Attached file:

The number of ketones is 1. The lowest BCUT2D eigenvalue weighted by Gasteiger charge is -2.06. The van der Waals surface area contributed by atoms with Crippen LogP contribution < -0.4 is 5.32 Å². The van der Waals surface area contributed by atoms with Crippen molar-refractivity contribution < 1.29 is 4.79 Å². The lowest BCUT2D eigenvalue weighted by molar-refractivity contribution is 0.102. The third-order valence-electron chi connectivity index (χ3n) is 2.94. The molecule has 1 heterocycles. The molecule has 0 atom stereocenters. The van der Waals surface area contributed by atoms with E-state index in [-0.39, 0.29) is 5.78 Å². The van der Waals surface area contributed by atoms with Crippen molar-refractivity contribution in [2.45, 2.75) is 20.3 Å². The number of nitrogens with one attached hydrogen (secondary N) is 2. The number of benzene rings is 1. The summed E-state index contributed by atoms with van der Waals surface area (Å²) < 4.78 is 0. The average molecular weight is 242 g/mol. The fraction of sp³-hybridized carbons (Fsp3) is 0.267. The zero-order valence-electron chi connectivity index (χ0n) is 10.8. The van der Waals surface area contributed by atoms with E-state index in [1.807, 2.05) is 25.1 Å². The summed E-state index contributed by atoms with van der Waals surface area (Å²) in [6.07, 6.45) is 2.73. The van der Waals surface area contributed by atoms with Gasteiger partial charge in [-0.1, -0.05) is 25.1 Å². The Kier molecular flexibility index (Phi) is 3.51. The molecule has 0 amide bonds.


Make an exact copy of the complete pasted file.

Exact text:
The number of ketones is 1. The lowest BCUT2D eigenvalue weighted by Gasteiger charge is -2.06. The van der Waals surface area contributed by atoms with Crippen LogP contribution < -0.4 is 5.32 Å². The van der Waals surface area contributed by atoms with Crippen molar-refractivity contribution < 1.29 is 4.79 Å². The lowest BCUT2D eigenvalue weighted by molar-refractivity contribution is 0.102. The third-order valence-electron chi connectivity index (χ3n) is 2.94. The molecule has 1 heterocycles. The molecule has 0 atom stereocenters. The van der Waals surface area contributed by atoms with E-state index in [-0.39, 0.29) is 5.78 Å². The van der Waals surface area contributed by atoms with Crippen molar-refractivity contribution in [2.45, 2.75) is 20.3 Å². The number of nitrogens with one attached hydrogen (secondary N) is 2. The number of benzene rings is 1. The summed E-state index contributed by atoms with van der Waals surface area (Å²) < 4.78 is 0. The average molecular weight is 242 g/mol. The fraction of sp³-hybridized carbons (Fsp3) is 0.267. The zero-order valence-electron chi connectivity index (χ0n) is 10.8. The van der Waals surface area contributed by atoms with E-state index in [1.807, 2.05) is 25.1 Å². The summed E-state index contributed by atoms with van der Waals surface area (Å²) in [6.07, 6.45) is 2.73. The van der Waals surface area contributed by atoms with Gasteiger partial charge in [-0.1, -0.05) is 25.1 Å². The Kier molecular flexibility index (Phi) is 3.51. The molecule has 0 amide bonds.